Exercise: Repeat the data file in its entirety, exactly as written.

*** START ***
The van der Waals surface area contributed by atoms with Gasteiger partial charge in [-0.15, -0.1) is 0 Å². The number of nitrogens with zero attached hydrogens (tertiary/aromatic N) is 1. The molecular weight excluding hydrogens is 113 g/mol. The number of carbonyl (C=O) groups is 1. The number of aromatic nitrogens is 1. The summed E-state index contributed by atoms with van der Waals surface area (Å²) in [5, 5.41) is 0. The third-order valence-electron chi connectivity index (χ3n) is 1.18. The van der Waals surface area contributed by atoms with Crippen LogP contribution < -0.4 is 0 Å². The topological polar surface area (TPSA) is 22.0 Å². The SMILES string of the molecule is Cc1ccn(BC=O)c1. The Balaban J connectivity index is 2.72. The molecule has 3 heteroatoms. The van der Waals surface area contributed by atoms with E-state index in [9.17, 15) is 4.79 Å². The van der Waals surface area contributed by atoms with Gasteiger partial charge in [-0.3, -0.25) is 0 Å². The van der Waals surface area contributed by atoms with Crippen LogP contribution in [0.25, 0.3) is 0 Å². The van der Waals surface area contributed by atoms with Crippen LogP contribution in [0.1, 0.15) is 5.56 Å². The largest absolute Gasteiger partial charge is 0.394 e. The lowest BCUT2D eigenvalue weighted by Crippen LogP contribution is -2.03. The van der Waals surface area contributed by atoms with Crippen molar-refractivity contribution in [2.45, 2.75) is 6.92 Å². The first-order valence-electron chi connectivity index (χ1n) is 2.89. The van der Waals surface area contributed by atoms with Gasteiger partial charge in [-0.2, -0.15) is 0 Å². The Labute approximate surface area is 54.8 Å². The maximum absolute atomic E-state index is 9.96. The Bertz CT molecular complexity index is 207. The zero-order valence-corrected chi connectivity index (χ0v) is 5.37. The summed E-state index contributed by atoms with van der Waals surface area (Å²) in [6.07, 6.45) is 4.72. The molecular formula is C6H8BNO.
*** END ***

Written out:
The van der Waals surface area contributed by atoms with Gasteiger partial charge in [-0.15, -0.1) is 0 Å². The number of nitrogens with zero attached hydrogens (tertiary/aromatic N) is 1. The molecular weight excluding hydrogens is 113 g/mol. The number of carbonyl (C=O) groups is 1. The number of aromatic nitrogens is 1. The summed E-state index contributed by atoms with van der Waals surface area (Å²) in [5, 5.41) is 0. The third-order valence-electron chi connectivity index (χ3n) is 1.18. The van der Waals surface area contributed by atoms with Crippen LogP contribution < -0.4 is 0 Å². The topological polar surface area (TPSA) is 22.0 Å². The SMILES string of the molecule is Cc1ccn(BC=O)c1. The Balaban J connectivity index is 2.72. The molecule has 3 heteroatoms. The van der Waals surface area contributed by atoms with E-state index in [9.17, 15) is 4.79 Å². The van der Waals surface area contributed by atoms with Gasteiger partial charge in [-0.3, -0.25) is 0 Å². The van der Waals surface area contributed by atoms with Crippen LogP contribution in [0.25, 0.3) is 0 Å². The van der Waals surface area contributed by atoms with Crippen LogP contribution in [0.1, 0.15) is 5.56 Å². The largest absolute Gasteiger partial charge is 0.394 e. The lowest BCUT2D eigenvalue weighted by Crippen LogP contribution is -2.03. The van der Waals surface area contributed by atoms with Crippen molar-refractivity contribution in [2.45, 2.75) is 6.92 Å². The first-order valence-electron chi connectivity index (χ1n) is 2.89. The van der Waals surface area contributed by atoms with Gasteiger partial charge in [-0.2, -0.15) is 0 Å². The Labute approximate surface area is 54.8 Å². The maximum absolute atomic E-state index is 9.96. The Bertz CT molecular complexity index is 207. The zero-order valence-corrected chi connectivity index (χ0v) is 5.37. The summed E-state index contributed by atoms with van der Waals surface area (Å²) in [6.07, 6.45) is 4.72. The molecular formula is C6H8BNO.